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This Small Town in Kentucky Just Had Its First Pride Event

Chill Out and Proud Somerset
Chill Out and Proud Somerset

The festival was organized after the town shot down an antidiscrimination ordinance.

LGBTQ visibility is growing everywhere, even in southern Kentucky.

Chill Out and Proud was held Saturday in Somerset, and organizers say the event was a "smashing success" and have already committed to putting it on again in 2020.

"This was an effort at unity and community," organizer Kat Moses told the Lexington Herald Leader. "We really just want to feel welcome in our community and feel like we're welcomed by our neighbors."

The Pride festival came together after Somerset voted down a proposed antidiscrimination ordinance. But 14 municipalities in Kentucky have passed similar laws, showing progress on that front.

The Pride event in Somerset drew protesters from conservative Christian groups. Monte Wells, pastor of Grace Missionary Baptist Church in Science Hill, made clear tolerance hasn't reached all corners of Kentucky.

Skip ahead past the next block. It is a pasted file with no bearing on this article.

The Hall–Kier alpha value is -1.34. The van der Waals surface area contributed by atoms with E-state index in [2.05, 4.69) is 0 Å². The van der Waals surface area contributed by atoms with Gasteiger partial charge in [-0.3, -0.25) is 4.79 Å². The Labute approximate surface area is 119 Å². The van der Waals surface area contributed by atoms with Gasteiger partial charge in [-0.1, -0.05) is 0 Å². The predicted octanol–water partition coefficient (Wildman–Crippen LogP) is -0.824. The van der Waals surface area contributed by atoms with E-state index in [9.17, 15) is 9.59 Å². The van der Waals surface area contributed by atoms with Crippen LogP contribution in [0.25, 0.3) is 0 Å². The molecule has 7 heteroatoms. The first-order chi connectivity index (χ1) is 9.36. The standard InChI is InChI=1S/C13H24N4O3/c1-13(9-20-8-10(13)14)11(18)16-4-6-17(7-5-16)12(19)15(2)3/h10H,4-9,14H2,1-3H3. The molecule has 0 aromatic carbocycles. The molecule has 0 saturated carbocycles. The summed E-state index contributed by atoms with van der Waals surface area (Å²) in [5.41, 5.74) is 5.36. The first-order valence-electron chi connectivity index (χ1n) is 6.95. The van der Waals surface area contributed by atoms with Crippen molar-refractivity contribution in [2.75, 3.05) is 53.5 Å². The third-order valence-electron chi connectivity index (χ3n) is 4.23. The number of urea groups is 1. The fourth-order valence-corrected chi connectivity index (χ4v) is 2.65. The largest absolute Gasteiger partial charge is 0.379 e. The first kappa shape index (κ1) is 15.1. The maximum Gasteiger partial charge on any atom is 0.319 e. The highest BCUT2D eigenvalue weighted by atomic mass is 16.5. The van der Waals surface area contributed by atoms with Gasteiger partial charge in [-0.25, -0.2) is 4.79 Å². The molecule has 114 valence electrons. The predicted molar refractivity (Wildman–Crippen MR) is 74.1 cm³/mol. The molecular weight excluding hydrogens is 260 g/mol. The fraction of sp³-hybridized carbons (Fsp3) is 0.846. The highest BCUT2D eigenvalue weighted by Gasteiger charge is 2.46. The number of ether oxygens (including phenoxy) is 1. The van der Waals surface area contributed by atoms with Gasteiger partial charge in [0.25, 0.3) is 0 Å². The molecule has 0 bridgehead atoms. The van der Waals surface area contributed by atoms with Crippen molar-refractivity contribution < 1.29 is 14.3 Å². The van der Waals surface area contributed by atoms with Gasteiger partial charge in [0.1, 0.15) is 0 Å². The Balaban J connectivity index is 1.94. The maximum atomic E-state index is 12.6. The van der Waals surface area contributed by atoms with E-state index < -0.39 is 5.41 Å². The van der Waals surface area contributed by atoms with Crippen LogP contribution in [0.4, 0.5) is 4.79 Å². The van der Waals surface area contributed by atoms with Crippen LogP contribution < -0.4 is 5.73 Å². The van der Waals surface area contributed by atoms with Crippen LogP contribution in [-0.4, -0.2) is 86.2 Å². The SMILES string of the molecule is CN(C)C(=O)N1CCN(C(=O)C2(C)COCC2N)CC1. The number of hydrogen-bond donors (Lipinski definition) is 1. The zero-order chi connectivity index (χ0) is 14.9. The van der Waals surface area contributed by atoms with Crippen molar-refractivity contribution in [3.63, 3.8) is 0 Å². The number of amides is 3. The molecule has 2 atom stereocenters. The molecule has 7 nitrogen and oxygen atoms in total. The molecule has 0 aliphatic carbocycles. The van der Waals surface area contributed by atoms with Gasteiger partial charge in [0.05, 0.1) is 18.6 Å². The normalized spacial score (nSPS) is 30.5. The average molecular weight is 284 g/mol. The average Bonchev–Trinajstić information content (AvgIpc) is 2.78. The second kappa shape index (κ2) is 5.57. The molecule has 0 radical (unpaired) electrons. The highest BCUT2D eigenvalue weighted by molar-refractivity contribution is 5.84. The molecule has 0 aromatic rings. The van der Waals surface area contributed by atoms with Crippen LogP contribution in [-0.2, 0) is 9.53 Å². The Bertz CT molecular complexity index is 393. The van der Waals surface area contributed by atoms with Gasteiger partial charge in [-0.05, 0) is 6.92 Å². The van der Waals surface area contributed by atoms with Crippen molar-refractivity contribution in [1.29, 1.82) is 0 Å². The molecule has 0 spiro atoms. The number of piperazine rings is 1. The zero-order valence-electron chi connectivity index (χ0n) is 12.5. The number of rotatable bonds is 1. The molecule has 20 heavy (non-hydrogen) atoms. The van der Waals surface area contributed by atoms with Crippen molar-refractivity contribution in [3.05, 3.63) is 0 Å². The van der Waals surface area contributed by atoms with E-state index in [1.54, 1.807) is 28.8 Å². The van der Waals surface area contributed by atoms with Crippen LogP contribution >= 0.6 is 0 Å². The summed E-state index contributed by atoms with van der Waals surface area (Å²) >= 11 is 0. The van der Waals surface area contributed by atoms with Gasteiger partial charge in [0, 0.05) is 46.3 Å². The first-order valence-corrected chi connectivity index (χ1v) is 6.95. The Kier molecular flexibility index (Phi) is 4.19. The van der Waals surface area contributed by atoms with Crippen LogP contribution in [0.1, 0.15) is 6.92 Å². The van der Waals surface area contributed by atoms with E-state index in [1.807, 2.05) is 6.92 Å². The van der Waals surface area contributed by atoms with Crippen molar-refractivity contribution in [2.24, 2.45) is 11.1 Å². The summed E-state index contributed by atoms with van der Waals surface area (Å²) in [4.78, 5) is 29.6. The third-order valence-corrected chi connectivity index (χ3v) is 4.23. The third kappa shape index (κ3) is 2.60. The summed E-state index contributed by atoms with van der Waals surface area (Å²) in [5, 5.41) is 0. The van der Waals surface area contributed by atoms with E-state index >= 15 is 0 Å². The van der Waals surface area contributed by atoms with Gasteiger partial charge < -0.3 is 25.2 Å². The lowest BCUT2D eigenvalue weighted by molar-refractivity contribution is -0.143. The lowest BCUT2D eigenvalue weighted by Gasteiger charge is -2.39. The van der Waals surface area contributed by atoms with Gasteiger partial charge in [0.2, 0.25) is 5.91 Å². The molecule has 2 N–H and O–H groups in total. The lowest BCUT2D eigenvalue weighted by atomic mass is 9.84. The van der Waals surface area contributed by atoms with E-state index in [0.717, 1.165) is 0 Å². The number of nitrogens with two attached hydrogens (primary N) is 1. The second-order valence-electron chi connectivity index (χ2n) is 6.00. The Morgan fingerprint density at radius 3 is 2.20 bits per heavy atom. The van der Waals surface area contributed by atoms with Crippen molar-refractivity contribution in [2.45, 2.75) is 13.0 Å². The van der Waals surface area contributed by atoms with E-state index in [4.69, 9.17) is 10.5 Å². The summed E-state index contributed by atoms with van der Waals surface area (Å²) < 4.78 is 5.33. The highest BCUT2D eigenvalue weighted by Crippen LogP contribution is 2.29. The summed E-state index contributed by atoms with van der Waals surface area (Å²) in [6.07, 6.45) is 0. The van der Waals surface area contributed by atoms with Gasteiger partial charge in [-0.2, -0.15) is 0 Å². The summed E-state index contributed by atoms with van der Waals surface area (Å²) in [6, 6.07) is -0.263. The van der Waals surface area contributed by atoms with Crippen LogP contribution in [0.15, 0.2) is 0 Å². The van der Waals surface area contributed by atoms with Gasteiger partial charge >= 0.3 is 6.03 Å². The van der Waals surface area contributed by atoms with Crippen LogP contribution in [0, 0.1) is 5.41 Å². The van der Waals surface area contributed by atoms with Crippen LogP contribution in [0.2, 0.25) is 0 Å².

"We see this as sin," Wells told the newspaper. "We want to keep our community holy as possible."

But other local churches came out to support Pride, even setting up booths at the event.

"We believe that God's love is for all," said David M. Eads, senior warden for Saint Patrick Episcopal Church.

Ultimately, organizers left feeling confident they did show that the LGBTQ community should be welcomed, not feared or shunned.

"We were hoping the first one would kind of tell us if our community was ready, and I think by the turnout, it's obvious that they were," Moses told WKYT TV.

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